The BID Initiative Story
Dr. Tove Ryman
“For me, it always comes back to the experiences of the health care workers. They’re on the front lines, vaccinating children day in and day out. So, I always ask myself and others: How can we ensure that they’re empowered to do their best job, and positioned to succeed?”
With the tap of her finger, Neema Temu can easily toggle between two estimates of immunization coverage within her catchment area. A health worker at Monduli Hospital in Arusha, Tanzania, she cheerfully demonstrates her new electronic immunization registry to Dr. Tove Ryman—Senior Program Officer at the Bill & Melinda Gates Foundation and technical lead of the BID Initiative.
Where Neema could once only estimate the number of children in her area using outdated census data, thanks to BID, she can now also evaluate immunization coverage based on the number of children registered at birth in her catchment area. The result: a much more accurate picture of her progress as a vaccinator. And, as she stated during Dr. Ryman’s February 2017 visit, the two coverage estimates paint divergent pictures of her progress. One gives her the false impression that she’s doing a great job, missing very few kids. The more accurate BID data provide a more sober assessment, with still too many kids going unimmunized.
For Dr. Ryman, this interaction marked a pivotal moment—one where her work to bring better immunization data to low-resource settings started to materialize in a tangible way. And it proved that, not only were the data quality and use interventions spearheaded by BID and country governments feasible, health workers had begun to embrace them as well.
“Despite having only used the electronic immunization registry for a few weeks, Neema was comfortable with it and the data it generated,” Dr. Ryman recalls. “It’s evidence of what’s possible.”
Helping health workers on the front lines
Events in the past year have only furthered that notion. The success of BID’s early interventions demonstrated that they may be ready for large-scale implementation in Tanzania, and likely Zambia in the not-too-distant future. The partnerships that have developed with JSI, UNICEF, and Gavi are further driving the enthusiasm and ownership of the initiative. And Dr. Ryman has had even more conversations with frontline health workers learning to apply the data quality and use interventions. While some workers were initially skeptical, and others struggled with the technology, most were excited by its potential to ease their workload and improve immunization service delivery.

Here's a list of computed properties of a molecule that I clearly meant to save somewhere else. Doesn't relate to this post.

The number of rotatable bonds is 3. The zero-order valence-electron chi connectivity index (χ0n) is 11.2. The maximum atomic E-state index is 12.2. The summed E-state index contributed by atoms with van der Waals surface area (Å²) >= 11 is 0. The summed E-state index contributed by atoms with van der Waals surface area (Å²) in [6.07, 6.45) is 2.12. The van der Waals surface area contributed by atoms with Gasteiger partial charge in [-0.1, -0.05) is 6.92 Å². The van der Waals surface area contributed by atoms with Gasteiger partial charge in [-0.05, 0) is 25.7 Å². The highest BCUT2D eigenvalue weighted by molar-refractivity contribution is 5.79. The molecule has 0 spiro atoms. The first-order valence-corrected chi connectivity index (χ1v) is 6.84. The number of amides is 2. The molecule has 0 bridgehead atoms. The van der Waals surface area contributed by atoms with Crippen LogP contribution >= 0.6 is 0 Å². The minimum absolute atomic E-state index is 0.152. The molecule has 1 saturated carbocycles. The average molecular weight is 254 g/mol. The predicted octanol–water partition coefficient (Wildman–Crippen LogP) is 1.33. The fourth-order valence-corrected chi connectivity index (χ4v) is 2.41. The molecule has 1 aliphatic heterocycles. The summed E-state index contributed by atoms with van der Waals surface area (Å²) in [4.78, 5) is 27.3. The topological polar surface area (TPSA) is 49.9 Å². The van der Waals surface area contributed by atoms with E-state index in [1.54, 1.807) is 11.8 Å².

Dr. Ryman stated, “For me, it always comes back to the experiences of the health care workers. They’re on the front lines, vaccinating children day in and day out. So, I always ask myself and others: How can we ensure that they’re empowered to do their best job, and positioned to succeed?”
In July 2017, Dr. Ryman had the opportunity to accompany Bill Gates to Ngamiani Health Centre in Tanga, where health care workers were using the BID interventions. There, she encountered another inspirational vaccinator named Millen Simon, who demonstrated her use of the Tanzania Immunization Registry (TImR) with such competence and enthusiasm that she was asked to do the same for local media in the capital of Dar es Salaam.
Despite the relatively quick uptake of BID interventions by health care workers, Dr. Ryman admits that it has not always been an easy journey.
“The development of the electronic immunization registries in both Tanzania and Zambia presented more challenges than we initially anticipated. We thought the technology would be the easy part. However, we came to appreciate that transitioning to an electronic system was a complex process. Thankfully, our team and network of partners persevered through the challenges and made sure we course-corrected where necessary to meet the needs of both frontline health workers and government stakeholders.”
Dr. Ryman continued, “With implementation well underway, I’m optimistic that Tanzania is on the path to scale and that Zambia could soon follow. Many health workers using TImR are currently facing an increased workload while also using the duplicative paper system. The transition to a paperless system in Tanzania is a huge milestone and an exciting opportunity to realize the potential benefits of a fully digital system.”
Looking ahead: A data revolution for the not-too-distant future
Without question, BID’s successes to date are worthy of celebration. But bigger successes are yet to come. The initiative is opening new possibilities for how Expanded Programme on Immunization (EPI) managers can think about data quality and use, and how better use of data can inform immunization program management. And the initiative is using the BID Learning Network (BLN)—an Africa-led, member-owned and peer-to-peer network—to provide opportunities for other countries with ambitions to improve their immunization data. The BLN has already helped countries like The Gambia to determine a best-fit electronic immunization system.
In the meantime, Dr. Ryman has already begun to train her sights on how the initiative can further expand to other countries, integrate into other programs and serve as a catalyst to boost equity measurement work. With a smile, she said “We’re just starting to see the potential.”